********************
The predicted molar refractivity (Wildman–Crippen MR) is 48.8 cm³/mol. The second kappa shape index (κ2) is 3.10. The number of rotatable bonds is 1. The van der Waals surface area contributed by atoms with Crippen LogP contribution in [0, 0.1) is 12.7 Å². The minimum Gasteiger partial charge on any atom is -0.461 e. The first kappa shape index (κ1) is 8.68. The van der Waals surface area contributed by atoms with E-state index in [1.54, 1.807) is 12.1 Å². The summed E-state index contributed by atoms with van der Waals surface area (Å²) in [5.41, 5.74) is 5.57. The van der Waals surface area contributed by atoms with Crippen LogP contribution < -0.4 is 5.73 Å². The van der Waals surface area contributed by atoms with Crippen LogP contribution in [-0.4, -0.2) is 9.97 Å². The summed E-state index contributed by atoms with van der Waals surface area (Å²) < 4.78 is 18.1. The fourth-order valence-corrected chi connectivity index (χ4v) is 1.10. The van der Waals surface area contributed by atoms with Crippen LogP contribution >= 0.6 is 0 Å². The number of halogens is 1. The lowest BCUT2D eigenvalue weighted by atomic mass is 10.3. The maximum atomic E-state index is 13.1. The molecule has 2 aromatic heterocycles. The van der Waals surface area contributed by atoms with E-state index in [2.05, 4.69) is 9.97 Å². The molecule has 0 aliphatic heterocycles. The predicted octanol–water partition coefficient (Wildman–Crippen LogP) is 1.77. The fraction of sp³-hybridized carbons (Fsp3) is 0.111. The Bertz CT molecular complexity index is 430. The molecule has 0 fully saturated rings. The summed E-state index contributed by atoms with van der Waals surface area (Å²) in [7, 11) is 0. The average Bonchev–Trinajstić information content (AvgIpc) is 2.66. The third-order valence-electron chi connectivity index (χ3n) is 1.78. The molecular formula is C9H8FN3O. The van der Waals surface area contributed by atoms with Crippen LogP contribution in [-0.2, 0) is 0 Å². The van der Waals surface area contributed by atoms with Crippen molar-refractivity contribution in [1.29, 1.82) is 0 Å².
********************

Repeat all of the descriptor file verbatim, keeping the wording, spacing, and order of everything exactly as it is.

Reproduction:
The predicted molar refractivity (Wildman–Crippen MR) is 48.8 cm³/mol. The second kappa shape index (κ2) is 3.10. The number of rotatable bonds is 1. The van der Waals surface area contributed by atoms with Crippen LogP contribution in [0, 0.1) is 12.7 Å². The minimum Gasteiger partial charge on any atom is -0.461 e. The first kappa shape index (κ1) is 8.68. The van der Waals surface area contributed by atoms with E-state index in [1.54, 1.807) is 12.1 Å². The summed E-state index contributed by atoms with van der Waals surface area (Å²) in [5.41, 5.74) is 5.57. The van der Waals surface area contributed by atoms with Crippen LogP contribution < -0.4 is 5.73 Å². The van der Waals surface area contributed by atoms with Crippen LogP contribution in [-0.4, -0.2) is 9.97 Å². The summed E-state index contributed by atoms with van der Waals surface area (Å²) < 4.78 is 18.1. The fourth-order valence-corrected chi connectivity index (χ4v) is 1.10. The van der Waals surface area contributed by atoms with Crippen LogP contribution >= 0.6 is 0 Å². The number of halogens is 1. The lowest BCUT2D eigenvalue weighted by atomic mass is 10.3. The maximum atomic E-state index is 13.1. The molecule has 2 aromatic heterocycles. The van der Waals surface area contributed by atoms with E-state index in [2.05, 4.69) is 9.97 Å². The molecule has 0 aliphatic heterocycles. The predicted octanol–water partition coefficient (Wildman–Crippen LogP) is 1.77. The fraction of sp³-hybridized carbons (Fsp3) is 0.111. The Bertz CT molecular complexity index is 430. The molecule has 0 fully saturated rings. The summed E-state index contributed by atoms with van der Waals surface area (Å²) in [7, 11) is 0. The average Bonchev–Trinajstić information content (AvgIpc) is 2.66. The third-order valence-electron chi connectivity index (χ3n) is 1.78. The molecular formula is C9H8FN3O. The van der Waals surface area contributed by atoms with Crippen LogP contribution in [-0.2, 0) is 0 Å². The van der Waals surface area contributed by atoms with Crippen molar-refractivity contribution in [1.29, 1.82) is 0 Å².